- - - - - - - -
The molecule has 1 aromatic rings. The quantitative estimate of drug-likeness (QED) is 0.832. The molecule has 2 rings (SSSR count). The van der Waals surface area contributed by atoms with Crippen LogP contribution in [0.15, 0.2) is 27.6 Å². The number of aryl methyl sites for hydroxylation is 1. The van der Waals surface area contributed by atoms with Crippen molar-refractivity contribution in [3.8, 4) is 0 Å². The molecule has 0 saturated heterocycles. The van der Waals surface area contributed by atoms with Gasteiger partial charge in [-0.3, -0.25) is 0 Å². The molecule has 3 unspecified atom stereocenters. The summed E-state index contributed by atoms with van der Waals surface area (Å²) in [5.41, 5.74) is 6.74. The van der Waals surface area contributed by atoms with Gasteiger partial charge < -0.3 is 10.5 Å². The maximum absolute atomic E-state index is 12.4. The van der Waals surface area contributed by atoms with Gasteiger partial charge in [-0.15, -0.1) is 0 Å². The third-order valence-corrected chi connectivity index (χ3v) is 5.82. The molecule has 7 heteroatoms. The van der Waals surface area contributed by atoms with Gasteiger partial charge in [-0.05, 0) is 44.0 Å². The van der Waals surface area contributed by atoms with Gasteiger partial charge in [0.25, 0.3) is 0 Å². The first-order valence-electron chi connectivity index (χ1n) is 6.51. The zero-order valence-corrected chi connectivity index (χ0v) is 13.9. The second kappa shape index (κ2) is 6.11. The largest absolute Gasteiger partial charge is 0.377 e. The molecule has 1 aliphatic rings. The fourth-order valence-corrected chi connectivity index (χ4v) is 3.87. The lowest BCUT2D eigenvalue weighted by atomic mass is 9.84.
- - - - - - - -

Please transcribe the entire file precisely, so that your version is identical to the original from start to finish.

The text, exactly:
The molecule has 1 aromatic rings. The quantitative estimate of drug-likeness (QED) is 0.832. The molecule has 2 rings (SSSR count). The van der Waals surface area contributed by atoms with Crippen LogP contribution in [0.15, 0.2) is 27.6 Å². The number of aryl methyl sites for hydroxylation is 1. The van der Waals surface area contributed by atoms with Crippen molar-refractivity contribution in [3.8, 4) is 0 Å². The molecule has 0 saturated heterocycles. The van der Waals surface area contributed by atoms with Gasteiger partial charge in [-0.3, -0.25) is 0 Å². The molecule has 3 unspecified atom stereocenters. The summed E-state index contributed by atoms with van der Waals surface area (Å²) in [5.41, 5.74) is 6.74. The van der Waals surface area contributed by atoms with Gasteiger partial charge < -0.3 is 10.5 Å². The maximum absolute atomic E-state index is 12.4. The van der Waals surface area contributed by atoms with Gasteiger partial charge in [-0.15, -0.1) is 0 Å². The third-order valence-corrected chi connectivity index (χ3v) is 5.82. The molecule has 7 heteroatoms. The van der Waals surface area contributed by atoms with Gasteiger partial charge in [-0.05, 0) is 44.0 Å². The van der Waals surface area contributed by atoms with Gasteiger partial charge in [0.25, 0.3) is 0 Å². The first-order valence-electron chi connectivity index (χ1n) is 6.51. The zero-order valence-corrected chi connectivity index (χ0v) is 13.9. The second kappa shape index (κ2) is 6.11. The largest absolute Gasteiger partial charge is 0.377 e. The molecule has 1 aliphatic rings. The fourth-order valence-corrected chi connectivity index (χ4v) is 3.87. The lowest BCUT2D eigenvalue weighted by atomic mass is 9.84.